US tornado trends

The vast majority of tornadoes occur in the United States. Zhang et al. have a paper out this month that looks at trends in losses from 1958 to 2018. Here is a graph of the annual normalized losses:

Screenshot 2023-09-27 at 3.51.41 PM

The authors write that “both the severity of damage from individual events and the total annual losses from tornadoes are seen to have reduced over time.”

Time trends in losses from major tornadoes in the United States


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You can hide a lot in the word “normalized”. Normalization is not necessarily wrong but different normalizations give answers to different questions. It seems they normalize by three things, inflation, national wealth, and population. So the graph is the inflation adjusted loss per person as a fraction of national wealth. This is a far cry from saying tornadoes are decreasing.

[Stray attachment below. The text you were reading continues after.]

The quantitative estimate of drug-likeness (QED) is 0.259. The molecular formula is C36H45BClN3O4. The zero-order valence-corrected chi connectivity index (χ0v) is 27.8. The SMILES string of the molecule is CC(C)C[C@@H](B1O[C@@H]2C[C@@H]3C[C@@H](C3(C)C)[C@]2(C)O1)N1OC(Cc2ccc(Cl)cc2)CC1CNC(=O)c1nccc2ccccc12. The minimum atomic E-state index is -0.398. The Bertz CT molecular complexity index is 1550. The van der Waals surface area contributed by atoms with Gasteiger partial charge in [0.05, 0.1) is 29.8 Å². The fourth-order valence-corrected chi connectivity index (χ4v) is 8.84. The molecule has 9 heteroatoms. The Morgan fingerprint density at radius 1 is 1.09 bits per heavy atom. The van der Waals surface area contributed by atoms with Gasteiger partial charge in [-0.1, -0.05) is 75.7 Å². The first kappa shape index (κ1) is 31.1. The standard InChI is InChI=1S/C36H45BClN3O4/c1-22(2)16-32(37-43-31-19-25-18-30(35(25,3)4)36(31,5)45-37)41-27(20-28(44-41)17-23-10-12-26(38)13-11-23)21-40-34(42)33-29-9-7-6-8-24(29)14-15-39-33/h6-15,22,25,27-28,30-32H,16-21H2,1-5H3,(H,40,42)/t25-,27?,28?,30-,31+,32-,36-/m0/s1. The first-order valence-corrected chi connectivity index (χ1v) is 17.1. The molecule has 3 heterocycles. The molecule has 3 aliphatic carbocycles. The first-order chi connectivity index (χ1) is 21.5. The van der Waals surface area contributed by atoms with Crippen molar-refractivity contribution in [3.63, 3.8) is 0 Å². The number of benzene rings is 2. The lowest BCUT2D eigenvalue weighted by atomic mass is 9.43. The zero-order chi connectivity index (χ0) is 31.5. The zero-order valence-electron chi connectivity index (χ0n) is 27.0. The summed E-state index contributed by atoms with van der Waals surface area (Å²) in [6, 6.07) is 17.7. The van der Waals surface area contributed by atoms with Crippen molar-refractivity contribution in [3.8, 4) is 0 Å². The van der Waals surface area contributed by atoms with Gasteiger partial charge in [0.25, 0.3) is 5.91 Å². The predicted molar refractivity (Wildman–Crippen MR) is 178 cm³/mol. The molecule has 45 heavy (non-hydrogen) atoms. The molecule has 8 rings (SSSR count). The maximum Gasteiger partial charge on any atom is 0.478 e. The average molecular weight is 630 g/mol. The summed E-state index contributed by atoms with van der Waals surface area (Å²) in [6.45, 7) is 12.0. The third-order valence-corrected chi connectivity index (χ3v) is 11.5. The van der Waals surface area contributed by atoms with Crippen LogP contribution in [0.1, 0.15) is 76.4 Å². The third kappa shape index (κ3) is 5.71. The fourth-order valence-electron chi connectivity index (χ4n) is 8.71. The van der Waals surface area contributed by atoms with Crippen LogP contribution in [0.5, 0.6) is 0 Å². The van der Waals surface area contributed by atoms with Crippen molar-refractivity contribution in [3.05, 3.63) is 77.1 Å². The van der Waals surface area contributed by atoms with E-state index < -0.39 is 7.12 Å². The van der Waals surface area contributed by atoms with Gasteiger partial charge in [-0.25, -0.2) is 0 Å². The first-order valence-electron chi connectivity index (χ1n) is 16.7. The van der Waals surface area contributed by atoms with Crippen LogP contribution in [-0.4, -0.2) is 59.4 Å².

Lot’s of other normalizations are possible and answer different questions. No one normalization is “right”. Adjusting for inflation is probably always a good thing. I wonder what the inflation adjusted loss looks like, without the other two normalizations? I wonder what it looks like if you adjust based on median wealth instead of national wealth? What if you adjust for loss as a percentage of wealth of those experiencing the loss? Trailer park residents who lose everything are not comforted by normalizing by national wealth when their personal wealth is destroyed.


Normalization is definitely necessary if you don’t want to fool yourself. For example, the New Madrid earthquakes, up to magnitude 8.2, occurred in 1811. The death toll and economic damage was quite different than if it had happened in 2011 – more people, more buildings, more assets in general.

Zhang writes about normalization:

“Exposure to the tornado damage can increase over time due to population change and economic growth. Meaningful statistical inference requires the use of normalization methods that transform losses so that they have the same exposure. A recent study by Simmons et al. (2013) examine the use of various normalization methods for U.S. tornado damage based on the SPC database. They find that different normalization methods lead to quite different results, but normalized tornado losses generally experience a downward trend.”

So, what does Simmons have to say?